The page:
Chinese state media reports contamination of a north Chinese river has led the water supply in Handan to be cut off, from Xinhua:
A statement by the city government said the cut-off was caused by an accident in the neighboring Shanxi Province where industrial pollutants poured into the upper reaches of the Zhanghe River.
The statement did not provide details about the accident, or how many households have been affected.
The city cut off its water supply from Yuecheng Reservoir located on the river and switched to another underground water source, according to the statement.
Residents in several parts of Handan told Xinhua reporters that the water supply had not resumed on Saturday evening.
Although the number of households affected was not included in the statement, the population of the city and the surrounding rural areas is about 9 million, AP reports:
Xinhua News Agency said Sunday that a loose drainage valve in a chemical plant was to blame for the leaking of nearly 9 tons of the chemical aniline into the river. It said another 30 tons of aniline have been contained in a disused reservoir.
Aniline, used in manufacturing polyurethane, can be toxic to humans.
According to the Wall Street Journal, the initial accident occurred in Changzhi, Shanxi Province:
Ma Jun, director of the nonprofit Institute of Public & Environmental Affairs in Beijing, described the incident in an interview as “serious” due to both the amount of pollutants involved and the toxicity of the substance. But he said the broader problem was the delay in making it public. “The government should do a thorough investigation,” Mr. Ma said.
Changzhi, the upriver city in Shanxi province where the initial accident occurred, illustrates the challenges China faces in protecting its natural resources. In a marketing video, historic Changzhi bills itself as the nation’s “attractive city” in the cradle of Chinese civilization, with plentiful clean water that runs through a rugged mountain range with Grand Canyon-like vistas. Yet Changzhi in the video also boasts an industrial backbone of coal mining, chemical production and steel manufacturing.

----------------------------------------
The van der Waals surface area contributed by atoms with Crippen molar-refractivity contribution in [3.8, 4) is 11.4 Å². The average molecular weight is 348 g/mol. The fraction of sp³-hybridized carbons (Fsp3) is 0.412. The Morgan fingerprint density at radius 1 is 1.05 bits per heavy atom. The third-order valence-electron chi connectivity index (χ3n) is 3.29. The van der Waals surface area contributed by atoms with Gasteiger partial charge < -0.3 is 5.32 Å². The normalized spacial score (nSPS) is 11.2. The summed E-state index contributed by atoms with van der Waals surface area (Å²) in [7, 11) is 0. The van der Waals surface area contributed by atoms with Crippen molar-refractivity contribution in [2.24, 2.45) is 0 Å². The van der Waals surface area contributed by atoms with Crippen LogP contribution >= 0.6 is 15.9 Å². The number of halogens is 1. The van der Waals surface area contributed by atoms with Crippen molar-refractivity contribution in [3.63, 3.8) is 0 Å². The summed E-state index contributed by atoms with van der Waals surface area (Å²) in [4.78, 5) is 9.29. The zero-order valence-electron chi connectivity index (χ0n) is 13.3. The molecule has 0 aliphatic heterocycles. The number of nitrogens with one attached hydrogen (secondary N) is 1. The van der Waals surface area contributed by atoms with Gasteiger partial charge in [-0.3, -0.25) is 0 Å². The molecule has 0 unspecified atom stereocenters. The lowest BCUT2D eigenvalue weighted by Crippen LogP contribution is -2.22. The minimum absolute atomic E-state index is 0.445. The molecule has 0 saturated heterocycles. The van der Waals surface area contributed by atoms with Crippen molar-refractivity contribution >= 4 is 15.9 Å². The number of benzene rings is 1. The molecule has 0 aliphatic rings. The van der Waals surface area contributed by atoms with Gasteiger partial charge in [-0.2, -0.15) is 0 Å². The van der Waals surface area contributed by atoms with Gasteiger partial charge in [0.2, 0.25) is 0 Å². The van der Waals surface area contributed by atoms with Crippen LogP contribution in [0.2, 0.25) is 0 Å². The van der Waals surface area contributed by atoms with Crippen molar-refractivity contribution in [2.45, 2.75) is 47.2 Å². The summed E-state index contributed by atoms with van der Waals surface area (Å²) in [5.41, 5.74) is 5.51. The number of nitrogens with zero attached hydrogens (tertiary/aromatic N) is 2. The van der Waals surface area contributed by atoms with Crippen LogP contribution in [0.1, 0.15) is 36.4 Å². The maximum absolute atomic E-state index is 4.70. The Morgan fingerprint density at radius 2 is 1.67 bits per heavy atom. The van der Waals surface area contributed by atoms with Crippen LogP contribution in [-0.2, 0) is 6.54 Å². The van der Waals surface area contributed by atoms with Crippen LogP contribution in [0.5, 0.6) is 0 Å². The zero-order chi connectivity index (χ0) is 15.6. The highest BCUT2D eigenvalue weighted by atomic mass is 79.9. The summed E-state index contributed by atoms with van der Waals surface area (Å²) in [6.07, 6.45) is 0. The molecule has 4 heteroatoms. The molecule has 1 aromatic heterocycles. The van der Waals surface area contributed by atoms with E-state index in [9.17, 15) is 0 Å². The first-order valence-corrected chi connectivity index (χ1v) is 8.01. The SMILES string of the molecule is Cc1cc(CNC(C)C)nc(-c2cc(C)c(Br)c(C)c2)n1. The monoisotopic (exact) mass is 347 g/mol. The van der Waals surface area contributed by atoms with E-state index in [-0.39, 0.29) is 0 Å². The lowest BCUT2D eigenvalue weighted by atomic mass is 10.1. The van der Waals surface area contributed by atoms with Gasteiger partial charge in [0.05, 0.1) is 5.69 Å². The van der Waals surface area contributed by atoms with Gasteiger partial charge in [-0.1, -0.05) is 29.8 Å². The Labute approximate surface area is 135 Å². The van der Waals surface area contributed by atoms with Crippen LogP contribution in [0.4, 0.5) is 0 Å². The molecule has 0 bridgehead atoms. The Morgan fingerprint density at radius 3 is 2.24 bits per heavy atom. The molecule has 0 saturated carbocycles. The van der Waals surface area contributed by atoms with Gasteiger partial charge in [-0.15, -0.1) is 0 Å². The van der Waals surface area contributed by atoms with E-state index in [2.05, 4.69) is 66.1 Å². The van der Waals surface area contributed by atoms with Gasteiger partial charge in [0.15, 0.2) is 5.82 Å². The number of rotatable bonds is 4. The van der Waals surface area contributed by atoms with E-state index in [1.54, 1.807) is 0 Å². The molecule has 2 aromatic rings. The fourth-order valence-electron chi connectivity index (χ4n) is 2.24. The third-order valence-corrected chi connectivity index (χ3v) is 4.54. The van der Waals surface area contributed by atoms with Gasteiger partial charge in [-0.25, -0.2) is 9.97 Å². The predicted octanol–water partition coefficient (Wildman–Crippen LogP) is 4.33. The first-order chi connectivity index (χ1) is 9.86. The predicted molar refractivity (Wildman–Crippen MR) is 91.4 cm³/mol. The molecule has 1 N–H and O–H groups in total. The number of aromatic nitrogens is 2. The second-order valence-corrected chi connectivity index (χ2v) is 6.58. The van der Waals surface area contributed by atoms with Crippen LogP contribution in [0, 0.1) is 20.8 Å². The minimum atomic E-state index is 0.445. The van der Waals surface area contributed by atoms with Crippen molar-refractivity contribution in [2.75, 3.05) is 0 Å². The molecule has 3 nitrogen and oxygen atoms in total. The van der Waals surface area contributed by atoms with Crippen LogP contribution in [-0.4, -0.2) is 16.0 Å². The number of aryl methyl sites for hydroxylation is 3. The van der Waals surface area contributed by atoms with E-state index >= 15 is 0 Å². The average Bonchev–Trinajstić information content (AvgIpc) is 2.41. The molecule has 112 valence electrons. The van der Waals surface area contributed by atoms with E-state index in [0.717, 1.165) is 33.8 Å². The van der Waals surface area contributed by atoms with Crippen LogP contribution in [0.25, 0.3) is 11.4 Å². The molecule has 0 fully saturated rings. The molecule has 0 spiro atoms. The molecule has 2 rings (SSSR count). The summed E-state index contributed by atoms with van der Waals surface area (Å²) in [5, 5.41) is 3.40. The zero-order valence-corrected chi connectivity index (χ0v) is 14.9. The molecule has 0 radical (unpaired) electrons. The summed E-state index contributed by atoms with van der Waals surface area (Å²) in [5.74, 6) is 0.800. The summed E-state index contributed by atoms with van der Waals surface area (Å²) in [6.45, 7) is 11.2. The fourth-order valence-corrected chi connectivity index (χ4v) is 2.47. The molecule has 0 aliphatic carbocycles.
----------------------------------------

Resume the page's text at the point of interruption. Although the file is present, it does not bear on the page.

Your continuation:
Users of Sina Corp.’s SINA -0.02% Twitter-like Weibo microblog service posted photos from Handan of store shelves emptied of bottled water and criticized the time it took for authorities to report the leak. Chinese bloggers also reposted a report from the national broadcaster China Central Television that included a photo of the Tianji plant’s ruptured pipeline.
Water pollution is a serious problem in China, with garbage blamed for clogging dams, refineries for damaging marine life and fertilizers for ruining aquifers. Acute shortages of water through much of the country have been worsened by industrial accidents and often slow reporting by polluters. Still, it isn’t clear whether the Changzhi incident shows a worsening of the situation or greater public attention to it.
This incident comes amid the recent Qidong paper plant protests and another incident of a chemical leak in Guangxi last year. Another Xinhua article says the response to the chemical leak was just as troubling as the leak itself:
The Changzhi municipal government clearly failed the crisis management test — a failure that has endangered millions of people and aquatic life.
Had the information been disclosed earlier, the pollutants could have been contained within a much smaller area of water and damage to public health could have been minimized.
It is time for authorities and businesses to realize that the costs of trying to hide a crisis are much higher than handling it in a timely manner.
They also need to see that revealing information themselves would help to curb the spread of rumors, which often exaggerate the facts and make accidents seem much worse.
See also “Protecting China’s Natual Habitat Feels Like a Game,” via CDT.